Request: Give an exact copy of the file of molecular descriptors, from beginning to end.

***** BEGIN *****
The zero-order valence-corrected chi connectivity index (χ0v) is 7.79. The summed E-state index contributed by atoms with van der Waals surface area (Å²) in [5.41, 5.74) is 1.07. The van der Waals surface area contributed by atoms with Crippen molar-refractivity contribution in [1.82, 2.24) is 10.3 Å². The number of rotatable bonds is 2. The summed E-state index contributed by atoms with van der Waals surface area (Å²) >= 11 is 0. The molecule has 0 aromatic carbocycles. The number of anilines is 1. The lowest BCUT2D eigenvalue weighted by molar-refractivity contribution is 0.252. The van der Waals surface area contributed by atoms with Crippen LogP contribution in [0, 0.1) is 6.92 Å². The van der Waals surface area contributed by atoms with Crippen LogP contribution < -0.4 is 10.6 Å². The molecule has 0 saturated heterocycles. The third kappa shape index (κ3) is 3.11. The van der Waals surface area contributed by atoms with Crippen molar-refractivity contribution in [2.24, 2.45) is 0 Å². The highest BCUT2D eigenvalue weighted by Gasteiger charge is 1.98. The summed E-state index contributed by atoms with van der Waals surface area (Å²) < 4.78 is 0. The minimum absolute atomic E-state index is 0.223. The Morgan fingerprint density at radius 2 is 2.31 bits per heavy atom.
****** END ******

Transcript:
The zero-order valence-corrected chi connectivity index (χ0v) is 7.79. The summed E-state index contributed by atoms with van der Waals surface area (Å²) in [5.41, 5.74) is 1.07. The van der Waals surface area contributed by atoms with Crippen molar-refractivity contribution in [1.82, 2.24) is 10.3 Å². The number of rotatable bonds is 2. The summed E-state index contributed by atoms with van der Waals surface area (Å²) >= 11 is 0. The molecule has 0 aromatic carbocycles. The number of anilines is 1. The lowest BCUT2D eigenvalue weighted by molar-refractivity contribution is 0.252. The van der Waals surface area contributed by atoms with Crippen LogP contribution in [0, 0.1) is 6.92 Å². The van der Waals surface area contributed by atoms with Crippen LogP contribution < -0.4 is 10.6 Å². The molecule has 0 saturated heterocycles. The third kappa shape index (κ3) is 3.11. The van der Waals surface area contributed by atoms with Crippen molar-refractivity contribution in [2.24, 2.45) is 0 Å². The highest BCUT2D eigenvalue weighted by Gasteiger charge is 1.98. The summed E-state index contributed by atoms with van der Waals surface area (Å²) < 4.78 is 0. The minimum absolute atomic E-state index is 0.223. The Morgan fingerprint density at radius 2 is 2.31 bits per heavy atom.